Syria offers the most depressing déjà vu. Nearly two years on from the original protests, the country continues to grind itself into rubble and refugees. The West’s unwillingness to step into the cess pit and Russia and China’s intransigence has stopped anything from really happening. The lack of a clearly preferred rebel group has also been problematic, meaning that the Sunni hardline insurgents have been able to step into the vacuum, gleefully backed by the Gulf States. It’s likely there will be a climax some time in 2013, but like the whole conflict so far, it will be prolonged and messy. More Ragnarök than Renaissance.
The leadership of Iraq has benefitted enormously from all the excrement hitting the fan elsewhere. President Jalal Talibani has been slowly consolidating power and sidelining potential rivals, whilst at the same time battling to keep a lid on the continued sectarian violence. This strategy of accumulating supremacy is now likely to reap the whirlwind though as Talibani was flown to Germany this week, reportedly in a coma following a stroke. With the strong man gone, the claimants to the throne will be many and Iraq could slip back into anarchy. A bitter result with the 10th anniversary of the invasion coming up in March.
Little changed in 2012 for Iran except the application of tightened oil sanctions and a lot of slap talk from all sides. 2013 will be a critical year, with President Ahmadinejad set to step down as he is constitutionally forbidden from serving a third consecutive term. Who the mullahs approve to stand in his place will set the tone for the future dialogue on nuclear development and economic rapprochement.
The emirs, kings and petty princelings of the Persian Gulf have weathered the Arab Spring through various ploys, all of them underwritten by the world’s need to keep the oily stuff pumping. Bahrain faced the most serious challenge, with unrest from its large Shi'ite community simmering throughout the year. Constrained geography and the local boys club have enabled Bahrain to deal with the trouble quietly and steadily. Neighbours like the UAE and Kuwait have also backed each other with a “Nothing to see here” attitude. The Gulf States' biggest contribution to the region has been their intensifying support of the more radical elements in the Syrian opposition. This is a time-honoured approach of letting their domestic hot-heads out of the house to go play in someone else’s street.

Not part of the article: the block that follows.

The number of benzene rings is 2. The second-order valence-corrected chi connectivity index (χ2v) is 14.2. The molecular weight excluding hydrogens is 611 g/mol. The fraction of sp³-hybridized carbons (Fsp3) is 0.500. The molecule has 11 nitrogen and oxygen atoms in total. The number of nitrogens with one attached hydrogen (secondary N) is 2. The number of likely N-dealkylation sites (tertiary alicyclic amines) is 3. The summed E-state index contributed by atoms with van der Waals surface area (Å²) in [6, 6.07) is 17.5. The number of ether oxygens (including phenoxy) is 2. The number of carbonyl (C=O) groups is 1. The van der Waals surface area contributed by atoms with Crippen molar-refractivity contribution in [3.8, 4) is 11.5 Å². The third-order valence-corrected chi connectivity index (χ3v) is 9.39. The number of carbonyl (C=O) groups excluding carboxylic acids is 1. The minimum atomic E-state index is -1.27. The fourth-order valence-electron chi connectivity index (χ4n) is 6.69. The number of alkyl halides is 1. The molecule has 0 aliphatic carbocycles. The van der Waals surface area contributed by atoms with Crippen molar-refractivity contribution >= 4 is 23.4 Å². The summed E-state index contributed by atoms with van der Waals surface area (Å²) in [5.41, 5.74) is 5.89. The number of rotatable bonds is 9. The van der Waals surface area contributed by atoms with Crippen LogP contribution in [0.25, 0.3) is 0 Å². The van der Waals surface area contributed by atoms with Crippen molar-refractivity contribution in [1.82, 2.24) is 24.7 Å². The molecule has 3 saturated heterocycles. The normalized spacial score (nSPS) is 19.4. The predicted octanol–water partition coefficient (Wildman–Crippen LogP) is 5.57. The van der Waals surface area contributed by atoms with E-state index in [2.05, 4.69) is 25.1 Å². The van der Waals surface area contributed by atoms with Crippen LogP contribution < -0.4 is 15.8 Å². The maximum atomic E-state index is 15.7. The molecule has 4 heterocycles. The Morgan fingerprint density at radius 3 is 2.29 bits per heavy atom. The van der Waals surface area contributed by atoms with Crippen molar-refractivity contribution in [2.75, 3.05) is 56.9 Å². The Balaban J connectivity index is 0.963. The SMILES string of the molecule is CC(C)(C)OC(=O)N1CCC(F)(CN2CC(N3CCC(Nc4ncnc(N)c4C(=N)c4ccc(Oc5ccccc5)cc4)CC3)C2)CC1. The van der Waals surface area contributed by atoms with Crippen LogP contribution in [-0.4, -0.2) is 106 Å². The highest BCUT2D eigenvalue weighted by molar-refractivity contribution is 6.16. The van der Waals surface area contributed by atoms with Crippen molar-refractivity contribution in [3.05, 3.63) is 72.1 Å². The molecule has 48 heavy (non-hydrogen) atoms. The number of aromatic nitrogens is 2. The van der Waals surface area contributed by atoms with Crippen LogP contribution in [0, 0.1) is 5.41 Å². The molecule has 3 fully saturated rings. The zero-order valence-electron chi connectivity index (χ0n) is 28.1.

Israel and Palestine
Another “back to the future” case in the region is Israel and Palestine. Tit-for-tat violence and hardliners of both sides refusing to negotiate with each other’s “criminals and terrorists”. The main change has been the slightly increased status of Palestine in the UN General Assembly, a result not as important for what it brings as in who backed it. In a “So what?” response, Israel announced this week the planning of thousands of new dwelling in East Jerusalem and the West Bank, the latest little increment of expansion. If Joseph and Mary turned up looking for a room in Bethlehem this year, Netanyahu would build them a settlement. But he has his own election to fight very soon.
That’s it for this year. Thankyou to all those who have read my column over the months. No doubt there will be plenty to cover again in 2013 and I wish you a happy holiday season in the meantime.